“See you in New York,” said Andrew Yang when he ended his campaign for the US president.
Holders of cryptocurrency saw an ally in the presidential hopeful Andrew Yang in 2020, so the news that he suspended his campaign on February. 11 came as a big disappointment. As one of the outspoken candidates for blockchain and crypto, Yang outlined his plans for the cryptocurrency industry and discussed the implementation of blockchain-based mobile voting for the upcoming elections. One of the political action committees (PAC) that supported Yang even allowed donations in Bitcoin.
The progressive ideas of Yang when it came to universal basic income drove his campaign out of the dark and into the national spotlight in 2019. Yet he could not match the support of candidates such as senators Elizabeth Warren and Bernie Sanders in the Iowa caucus and New Hampshire primary continues his presidential run. Despite these setbacks, the entrepreneur referred to participating in local elections on his return to New York City:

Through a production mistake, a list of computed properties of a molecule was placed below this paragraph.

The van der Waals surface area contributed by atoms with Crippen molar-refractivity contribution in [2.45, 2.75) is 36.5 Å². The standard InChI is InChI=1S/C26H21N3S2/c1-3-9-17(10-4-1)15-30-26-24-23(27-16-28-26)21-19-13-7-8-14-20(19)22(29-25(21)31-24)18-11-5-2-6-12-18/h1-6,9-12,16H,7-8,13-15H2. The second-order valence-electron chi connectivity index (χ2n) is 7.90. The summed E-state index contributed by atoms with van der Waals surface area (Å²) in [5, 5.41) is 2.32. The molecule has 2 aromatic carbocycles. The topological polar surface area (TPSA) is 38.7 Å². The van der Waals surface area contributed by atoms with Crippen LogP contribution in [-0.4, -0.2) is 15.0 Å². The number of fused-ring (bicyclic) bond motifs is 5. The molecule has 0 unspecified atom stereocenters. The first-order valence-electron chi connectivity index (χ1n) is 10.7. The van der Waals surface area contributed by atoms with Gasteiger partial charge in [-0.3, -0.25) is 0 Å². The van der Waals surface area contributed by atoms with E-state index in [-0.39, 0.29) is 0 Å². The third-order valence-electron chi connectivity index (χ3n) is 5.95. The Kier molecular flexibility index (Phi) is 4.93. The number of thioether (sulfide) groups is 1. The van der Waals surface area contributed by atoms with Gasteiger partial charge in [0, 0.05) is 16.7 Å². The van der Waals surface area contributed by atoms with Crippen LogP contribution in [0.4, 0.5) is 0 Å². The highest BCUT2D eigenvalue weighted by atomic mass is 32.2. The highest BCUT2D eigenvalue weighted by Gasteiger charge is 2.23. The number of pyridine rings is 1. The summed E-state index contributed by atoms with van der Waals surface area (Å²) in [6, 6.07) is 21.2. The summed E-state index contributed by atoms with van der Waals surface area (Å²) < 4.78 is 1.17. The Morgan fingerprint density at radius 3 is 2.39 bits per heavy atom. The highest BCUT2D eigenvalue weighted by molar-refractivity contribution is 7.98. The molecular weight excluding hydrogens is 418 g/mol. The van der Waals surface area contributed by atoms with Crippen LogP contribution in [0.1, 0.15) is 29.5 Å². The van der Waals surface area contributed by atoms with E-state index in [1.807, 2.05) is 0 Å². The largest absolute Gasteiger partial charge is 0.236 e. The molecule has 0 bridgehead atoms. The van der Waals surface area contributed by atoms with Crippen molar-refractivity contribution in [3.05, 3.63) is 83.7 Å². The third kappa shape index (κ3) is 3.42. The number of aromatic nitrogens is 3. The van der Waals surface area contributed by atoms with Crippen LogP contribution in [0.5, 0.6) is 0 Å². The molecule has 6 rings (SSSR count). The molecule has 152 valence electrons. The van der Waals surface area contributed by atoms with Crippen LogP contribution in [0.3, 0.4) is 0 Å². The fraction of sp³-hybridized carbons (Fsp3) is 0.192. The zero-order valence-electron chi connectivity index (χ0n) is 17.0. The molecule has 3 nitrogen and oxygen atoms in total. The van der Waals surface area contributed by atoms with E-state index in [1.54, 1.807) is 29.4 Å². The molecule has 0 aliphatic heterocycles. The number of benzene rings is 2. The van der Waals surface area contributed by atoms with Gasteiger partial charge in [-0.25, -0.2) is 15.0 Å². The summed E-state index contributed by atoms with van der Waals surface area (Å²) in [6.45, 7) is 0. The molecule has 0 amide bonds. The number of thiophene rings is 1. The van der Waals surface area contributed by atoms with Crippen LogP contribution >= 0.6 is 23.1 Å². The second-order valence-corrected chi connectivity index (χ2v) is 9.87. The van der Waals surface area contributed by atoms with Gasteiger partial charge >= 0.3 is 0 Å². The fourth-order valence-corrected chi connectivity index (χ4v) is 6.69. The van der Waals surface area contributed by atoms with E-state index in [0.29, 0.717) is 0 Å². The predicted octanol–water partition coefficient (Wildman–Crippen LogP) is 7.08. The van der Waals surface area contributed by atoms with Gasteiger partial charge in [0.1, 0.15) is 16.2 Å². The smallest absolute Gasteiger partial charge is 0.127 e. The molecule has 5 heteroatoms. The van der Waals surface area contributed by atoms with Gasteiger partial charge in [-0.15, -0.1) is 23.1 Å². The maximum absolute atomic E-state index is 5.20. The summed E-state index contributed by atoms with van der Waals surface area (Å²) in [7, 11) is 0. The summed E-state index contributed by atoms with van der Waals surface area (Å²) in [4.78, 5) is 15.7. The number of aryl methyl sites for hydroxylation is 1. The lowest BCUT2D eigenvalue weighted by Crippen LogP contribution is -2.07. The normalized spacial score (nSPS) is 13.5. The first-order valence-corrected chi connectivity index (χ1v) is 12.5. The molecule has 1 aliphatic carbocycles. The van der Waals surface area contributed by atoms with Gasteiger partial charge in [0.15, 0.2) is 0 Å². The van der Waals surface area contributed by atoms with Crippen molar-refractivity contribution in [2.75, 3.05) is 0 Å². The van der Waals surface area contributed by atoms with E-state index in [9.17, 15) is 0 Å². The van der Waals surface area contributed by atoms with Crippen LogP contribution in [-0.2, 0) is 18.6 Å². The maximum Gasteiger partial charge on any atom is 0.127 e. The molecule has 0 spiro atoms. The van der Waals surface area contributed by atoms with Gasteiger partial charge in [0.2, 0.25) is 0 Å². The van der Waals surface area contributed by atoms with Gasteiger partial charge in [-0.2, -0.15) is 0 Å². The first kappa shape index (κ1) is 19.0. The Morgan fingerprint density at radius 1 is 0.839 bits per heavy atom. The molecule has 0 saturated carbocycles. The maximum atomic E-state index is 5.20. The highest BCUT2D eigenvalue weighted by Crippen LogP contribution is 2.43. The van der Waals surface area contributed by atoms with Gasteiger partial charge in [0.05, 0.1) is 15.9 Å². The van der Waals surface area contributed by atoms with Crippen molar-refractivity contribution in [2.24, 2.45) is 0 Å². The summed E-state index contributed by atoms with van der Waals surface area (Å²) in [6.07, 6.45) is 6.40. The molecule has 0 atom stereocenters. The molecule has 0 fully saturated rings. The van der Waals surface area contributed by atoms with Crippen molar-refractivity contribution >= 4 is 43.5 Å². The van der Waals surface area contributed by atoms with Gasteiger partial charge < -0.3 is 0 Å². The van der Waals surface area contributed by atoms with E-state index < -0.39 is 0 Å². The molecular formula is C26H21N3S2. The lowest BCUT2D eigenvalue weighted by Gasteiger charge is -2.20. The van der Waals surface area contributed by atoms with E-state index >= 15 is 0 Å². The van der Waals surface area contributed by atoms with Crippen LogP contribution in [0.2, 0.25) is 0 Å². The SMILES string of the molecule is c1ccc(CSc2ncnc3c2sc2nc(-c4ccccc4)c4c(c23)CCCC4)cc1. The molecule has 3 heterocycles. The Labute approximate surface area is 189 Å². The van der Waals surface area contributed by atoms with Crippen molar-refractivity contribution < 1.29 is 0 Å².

“I certainly would not exclude me from going back to the office.”
Previously reported that a president Bernie Sanders would be “great for Bitcoin”, but the candidate has rarely or never talked about this topic. Senator Elizabeth Warren has talked about cryptocurrencies that are easy to steal and emphasized her desire for additional regulations to prevent fraud.
The crypto community may have lost its presidential candidate. Andrew Yang, however, still has the opportunity to bring his progressive approach to cryptocurrencies and blockchain technology as mayor of New York City:
“I’m not leaving. The Yang Gang is not going away. So the plan is to keep pushing the ideas of this campaign across the finish line. So we’re not going anywhere.”